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Marian Gaborik tries to find chemistry, fight through tragedies

Sep 17, 2011, 6:38 PM EST

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Marian Gaborik, Mike Sullivan AP

When you look at everything that has happened, it’s been a long year for New York Rangers winger Marian Gaborik. After leaving some to wonder if GM Glen Sather delivered a rare hit via free agency in 2009-10, Gaborik had a lousy 48-point campaign in 10-11.

If that wasn’t enough to make this an important summer for Gabby, he also found himself impacted by hockey’s tragic summer. Gaborik and the Rangers must attempt to put Derek Boogaard’s death behind them while the winger was so close to Pavol Demitra that Gaborik delivered a eulogy at the fallen player’s funeral on Thursday.

On top of all that, he must work hard in training camp and the preseason to foster chemistry with the Rangers’ next big free agent gamble Brad Richards. Gaborik admitted that moving on from those tragedies won’t be easy, but he believes that receiving Richards’ outstanding passes will simplify things on the ice.

“It’s been a crazy offseason,” said Gaborik, who eulogized Demitra at his funeral Thursday in Slovakia. “To see Boogie go, Pavol and a couple of other guys were lost as well — this summer has been tough, but you have to move on. Obviously I’m never going to forget these guys. I’m always going to have them in my heart, but I have to move on.”

(snip)

“We skated maybe two or three times together, but you can see how [Richards] handles himself on the ice,” said Gaborik, who struggled last season with injuries and inconsistent play leading to only a 48-point season. “He’s a natural playmaker. The plays he makes, they’re just great. You know you’re going to get it on your tape. I think we’re going to get used to each other pretty quickly.”

As long as they’re both healthy,* it’s easy to imagine the two players complimenting each others’ games. The question is: who will be their common running mate at left wing? The team has plenty of options (though maybe few great ones) from a more physical player like Brandon Dubinsky to another scorer such as Wojtek Wolski. It’s likely that cast of left wingers might change considering head coach John Tortorella’s line changing tendencies.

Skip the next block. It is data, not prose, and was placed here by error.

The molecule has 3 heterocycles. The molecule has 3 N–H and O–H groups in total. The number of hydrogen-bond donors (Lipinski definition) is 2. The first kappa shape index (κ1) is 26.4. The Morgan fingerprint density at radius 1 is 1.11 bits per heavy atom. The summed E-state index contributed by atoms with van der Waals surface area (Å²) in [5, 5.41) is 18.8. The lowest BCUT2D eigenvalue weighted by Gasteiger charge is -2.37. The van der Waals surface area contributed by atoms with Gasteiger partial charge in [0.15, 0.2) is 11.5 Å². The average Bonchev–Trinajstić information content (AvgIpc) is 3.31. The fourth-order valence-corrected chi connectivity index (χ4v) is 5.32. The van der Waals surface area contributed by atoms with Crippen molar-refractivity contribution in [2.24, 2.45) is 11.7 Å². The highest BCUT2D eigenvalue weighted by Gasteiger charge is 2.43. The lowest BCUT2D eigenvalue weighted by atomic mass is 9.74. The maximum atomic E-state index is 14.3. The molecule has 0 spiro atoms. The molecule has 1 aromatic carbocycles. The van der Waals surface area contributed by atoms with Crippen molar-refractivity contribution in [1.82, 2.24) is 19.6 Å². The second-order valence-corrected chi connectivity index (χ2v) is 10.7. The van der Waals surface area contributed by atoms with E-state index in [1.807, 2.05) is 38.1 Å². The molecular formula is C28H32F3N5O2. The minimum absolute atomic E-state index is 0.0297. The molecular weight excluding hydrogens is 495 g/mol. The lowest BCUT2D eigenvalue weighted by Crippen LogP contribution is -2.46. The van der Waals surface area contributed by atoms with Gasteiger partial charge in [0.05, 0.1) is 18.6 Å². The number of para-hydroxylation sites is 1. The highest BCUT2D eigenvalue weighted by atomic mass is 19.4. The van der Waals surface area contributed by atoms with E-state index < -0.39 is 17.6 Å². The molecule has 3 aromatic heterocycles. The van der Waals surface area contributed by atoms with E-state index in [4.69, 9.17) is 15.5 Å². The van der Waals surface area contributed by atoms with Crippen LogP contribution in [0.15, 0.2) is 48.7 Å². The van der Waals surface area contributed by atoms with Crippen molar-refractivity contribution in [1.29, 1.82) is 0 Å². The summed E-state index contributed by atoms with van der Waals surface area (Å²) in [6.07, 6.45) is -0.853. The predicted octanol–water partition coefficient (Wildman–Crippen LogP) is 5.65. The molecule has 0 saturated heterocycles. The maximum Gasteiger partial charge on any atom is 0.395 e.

“I know that’s going to be a hot topic along the way here, but I’m going to try different people there,” said Tortorella, who is notorious for changing up his lines often. “Is it another talented player where they just keep the puck? Is it a player that needs to go get the puck sometimes? That’s something we have to figure out along the way here and see what meshes. We’ll see how it goes.”

Personally, I think it’s ideal to keep a fair share of one-two punches together for long stretches of seasons. The salary cap era isn’t very friendly to keeping entire trios together for extended amounts of time, but two forwards getting familiar with each other seems sensible. Tortorella might be best served keeping Dubinsky with his partner in crime Ryan Callahan while pairing up Richards and Gaborik as much as possible. Maybe a Dubinsky-Richards-Gaborik line would have the highest ceiling, but there’s something to be said for having balance in your top two lines (and in general).

On paper, Richards-Gaborik could be one of the league’s deadliest combinations. Considering the amount of green paper the Rangers are spending on those two, things might get a little ugly if they can’t find chemistry.

* – Richards fought through concussion problems last season while Gaborik is one of the most injury-prone star caliber players in the NHL.

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